USA v. Kelone Levese Holmes
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IN THE UNITED STATES COURT OF APPEALS FOR THE ELEVENTH CIRCUIT ________________________ No. 05-16403 Non-Argument Calendar ________________________ D. C. Docket No. 04-00138-CR-CG UNITED STATES OF AMERICA,
FILED U.S. COURT OF APPEALS ELEVENTH CIRCUIT June 16, 2006 THOMAS K. KAHN CLERK
Plaintiff-Appellee, versus KELONE LEVESE HOLMES, Defendant-Appellant.
________________________ Appeal from the United States District Court for the Southern District of Alabama _________________________ (June 16, 2006)
Before TJOFLAT, BARKETT and WILSON, Circuit Judges. PER CURIAM:
Kelone Levese Holmes appeals his 57-month sentence for being a convicted felon in possession of a firearm, in violation of 18 U.S.C. § 922(g)(1). He argues on appeal that the sentence imposed by the district court on remand was unreasonable in light of United States v. Booker, 543 U.S. 220, 125 S.Ct. 738, 160 L.Ed.2d 621 (2005), and 18 U.S.C. § 3553 (a). It light of Booker, we review a final sentence under the advisory Guidelines for reasonableness. United States v. Crawford, 407 F.3d 1174, 1179 (11th Cir. 2005). We do not review each individual decision made during the sentencing process, however. United States v. Winingear, 422 F.3d 1241, 1245 (11th Cir. 2005). This reasonableness inquiry is guided by the factors set forth at 18 U.S.C. § 3553(a). Winingear, 422 F.3d at 1246; Booker, 125 S.Ct. at 766. We have rejected the proposition that sentences at the low-end of the advisory Guideline range are per se reasonable, though we have stated that "ordinarily we would expect a sentence within the Guidelines range to be reasonable." United States v. Talley, 431 F.3d 784, 788 (11th Cir. 2005). Under Booker, "the Sixth Amendment right to trial by jury is violated where under a mandatory guidelines system a sentence is increased because of an enhancement based on facts found by the judge that were neither admitted by the defendant nor found by the jury." United States v. Rodriguez, 398 F.3d 1291,
1298 (11th Cir.) cert. denied, 125 S.Ct. 2935 (2005). Specifically, the Supreme Court held that the mandatory nature of the Federal Sentencing Guidelines rendered them incompatible with the Sixth Amendment's guarantee to the right to a jury trial. Booker, 125 S.Ct. at 749-52. However, it also stated that "[i]f the Guidelines as currently written could be read as merely advisory provisions that recommended, rather than required, the selection of particular sentences in response to differing sets of facts, their use would not implicate the Sixth Amendment." Id. at 750. In a second and separate majority opinion in Booker, the Court concluded that, to best preserve Congress' intent in enacting the Sentencing Reform Act of 1984, the appropriate remedy was to "excise" two specific sections - 18 U.S.C. § 3553(b)(1) (requiring a sentence within the Guideline range, absent a departure) and 18 U.S.C. § 3742(e) (establishing standards of review on appeal, including de novo review of departures from the applicable Guideline range) - thereby effectively rendering the Sentencing Guidelines advisory. Id. at 764. Therefore, in light of Booker, the district court must first accurately calculate the Guideline range, and then it "may impose a more severe or more lenient sentence" after considering the § 3553(a) factors. Crawford, 407 F.3d at 1179. The factors include the available sentences, the applicable Guideline range, the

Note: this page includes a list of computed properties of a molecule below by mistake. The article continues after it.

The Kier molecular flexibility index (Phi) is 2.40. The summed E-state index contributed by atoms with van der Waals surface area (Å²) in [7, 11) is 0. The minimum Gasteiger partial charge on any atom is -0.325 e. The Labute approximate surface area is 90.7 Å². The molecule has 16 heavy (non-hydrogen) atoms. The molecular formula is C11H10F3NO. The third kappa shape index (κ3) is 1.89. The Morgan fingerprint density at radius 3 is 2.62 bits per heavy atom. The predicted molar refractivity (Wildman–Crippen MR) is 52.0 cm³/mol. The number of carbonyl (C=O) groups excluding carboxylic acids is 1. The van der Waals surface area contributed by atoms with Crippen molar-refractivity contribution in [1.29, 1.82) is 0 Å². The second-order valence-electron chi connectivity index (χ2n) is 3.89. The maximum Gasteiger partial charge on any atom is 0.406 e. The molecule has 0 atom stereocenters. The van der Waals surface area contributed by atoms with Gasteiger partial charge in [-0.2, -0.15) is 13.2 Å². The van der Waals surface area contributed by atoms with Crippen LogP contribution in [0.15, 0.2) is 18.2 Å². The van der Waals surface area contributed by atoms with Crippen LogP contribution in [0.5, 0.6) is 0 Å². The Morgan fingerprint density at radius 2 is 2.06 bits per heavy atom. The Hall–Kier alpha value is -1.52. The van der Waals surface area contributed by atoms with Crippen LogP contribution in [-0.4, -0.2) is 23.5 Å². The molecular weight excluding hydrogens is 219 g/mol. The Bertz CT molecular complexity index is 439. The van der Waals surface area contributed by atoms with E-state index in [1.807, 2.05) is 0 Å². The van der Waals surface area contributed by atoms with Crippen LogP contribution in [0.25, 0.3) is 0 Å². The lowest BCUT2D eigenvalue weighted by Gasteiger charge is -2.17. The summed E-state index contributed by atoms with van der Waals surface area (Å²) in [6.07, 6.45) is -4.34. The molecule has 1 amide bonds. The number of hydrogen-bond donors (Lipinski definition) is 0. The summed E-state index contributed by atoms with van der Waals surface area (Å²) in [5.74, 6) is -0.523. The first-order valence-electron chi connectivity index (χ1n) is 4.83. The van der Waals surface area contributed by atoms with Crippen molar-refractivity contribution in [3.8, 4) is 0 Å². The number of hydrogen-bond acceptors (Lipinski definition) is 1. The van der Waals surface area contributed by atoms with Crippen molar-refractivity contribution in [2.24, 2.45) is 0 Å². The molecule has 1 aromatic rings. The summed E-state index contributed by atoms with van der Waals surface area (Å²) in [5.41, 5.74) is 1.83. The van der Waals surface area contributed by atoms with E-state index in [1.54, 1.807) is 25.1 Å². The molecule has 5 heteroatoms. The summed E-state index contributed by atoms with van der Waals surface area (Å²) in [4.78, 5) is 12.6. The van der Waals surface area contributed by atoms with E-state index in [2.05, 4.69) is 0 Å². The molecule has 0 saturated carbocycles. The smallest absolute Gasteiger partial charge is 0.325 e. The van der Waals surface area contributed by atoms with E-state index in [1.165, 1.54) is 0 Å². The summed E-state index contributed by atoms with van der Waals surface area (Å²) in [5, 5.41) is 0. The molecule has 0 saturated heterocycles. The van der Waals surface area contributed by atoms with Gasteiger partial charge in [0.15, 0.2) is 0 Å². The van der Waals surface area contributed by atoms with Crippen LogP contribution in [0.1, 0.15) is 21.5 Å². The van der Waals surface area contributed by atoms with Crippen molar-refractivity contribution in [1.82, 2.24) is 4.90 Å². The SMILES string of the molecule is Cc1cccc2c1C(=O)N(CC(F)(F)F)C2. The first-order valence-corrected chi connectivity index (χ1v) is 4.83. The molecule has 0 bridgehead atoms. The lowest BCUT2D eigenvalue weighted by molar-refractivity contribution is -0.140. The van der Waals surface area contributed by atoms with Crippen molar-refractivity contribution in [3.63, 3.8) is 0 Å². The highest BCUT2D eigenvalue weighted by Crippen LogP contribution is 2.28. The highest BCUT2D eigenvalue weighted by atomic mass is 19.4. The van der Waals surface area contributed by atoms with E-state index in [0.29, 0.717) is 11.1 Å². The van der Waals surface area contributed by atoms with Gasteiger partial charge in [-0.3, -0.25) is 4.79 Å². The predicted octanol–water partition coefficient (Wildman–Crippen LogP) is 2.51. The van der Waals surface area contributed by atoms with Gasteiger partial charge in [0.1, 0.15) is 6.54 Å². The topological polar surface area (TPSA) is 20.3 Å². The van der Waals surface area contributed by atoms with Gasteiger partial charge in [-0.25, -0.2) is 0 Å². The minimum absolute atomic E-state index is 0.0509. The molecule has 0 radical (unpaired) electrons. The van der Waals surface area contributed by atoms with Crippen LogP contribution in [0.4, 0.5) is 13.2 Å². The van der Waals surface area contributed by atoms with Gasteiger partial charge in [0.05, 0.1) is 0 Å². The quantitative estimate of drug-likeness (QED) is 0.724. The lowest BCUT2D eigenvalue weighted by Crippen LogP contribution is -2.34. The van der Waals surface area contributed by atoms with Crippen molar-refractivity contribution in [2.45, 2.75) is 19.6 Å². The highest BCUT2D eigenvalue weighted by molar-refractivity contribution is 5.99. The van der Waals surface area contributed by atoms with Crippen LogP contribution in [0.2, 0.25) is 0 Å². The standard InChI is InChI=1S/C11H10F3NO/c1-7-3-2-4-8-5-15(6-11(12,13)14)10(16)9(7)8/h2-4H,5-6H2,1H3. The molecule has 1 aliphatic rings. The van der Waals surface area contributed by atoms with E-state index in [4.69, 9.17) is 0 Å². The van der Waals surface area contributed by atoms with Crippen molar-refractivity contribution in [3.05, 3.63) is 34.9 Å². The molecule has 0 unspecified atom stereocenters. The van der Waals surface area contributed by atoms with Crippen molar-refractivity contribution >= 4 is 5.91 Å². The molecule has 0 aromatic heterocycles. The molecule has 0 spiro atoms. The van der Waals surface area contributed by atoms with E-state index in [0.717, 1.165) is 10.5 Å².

nature and circumstances of the offense, and the need for the sentence to reflect the seriousness of the offense, promote respect for the law, and provide just punishment for the offense. 18 U.S.C. § 3553(a). We have clarified that the district court is not obligated to specifically address and analyze on the record every § 3553(a) factor, rather, a statement that the court considered the factors is sufficient in post-Booker sentences. United States v. Scott, 426 F.3d 1324, 1329 (11th Cir. 2005). At Holmes's sentencing hearing, the district court heard mitigating factors as to his family and personal situation. The court stated that it reached the 57-month sentence after calculating the Guideline range and applying it in an advisory manner. It specified it had considered the advisory nature of the Guidelines as well as the sentencing factors set forth in § 3553(a), and determined that a sentence at the low-end of the range was most appropriate in light of those considerations. The sentence fell well below the statutory maximum term of 120 months' imprisonment. See 18 U.S.C. § 924(a)(2); Winingear, 422 F.3d at 1246. Accordingly, the district court considered the § 3553(a) factors and conducted a proper reasonableness inquiry. See Winingear, 422 F.3d at 1246; Booker, 125 S.Ct. at 766; Scott, 426 F.3d at 1329; 18 U.S.C. § 3553(a). Holmes's claim that the district court should have ordered his federal
sentence run, at least in part, concurrent with his state sentence is similarly without merit, given that the 57-month sentence on its own is not unreasonable. See Winingear, 422 F.3d at 1246; Booker, 125 S.Ct. at 766; Scott, 426 F.3d at 1329; 18 U.S.C. § 3553(a). Finally, Holmes does not claim that there was error in the district court's Guideline calculations, and none is apparent. See Crawford, 407 F.3d at 1179. Based upon the foregoing, we affirm Holmes's sentence. AFFIRMED.
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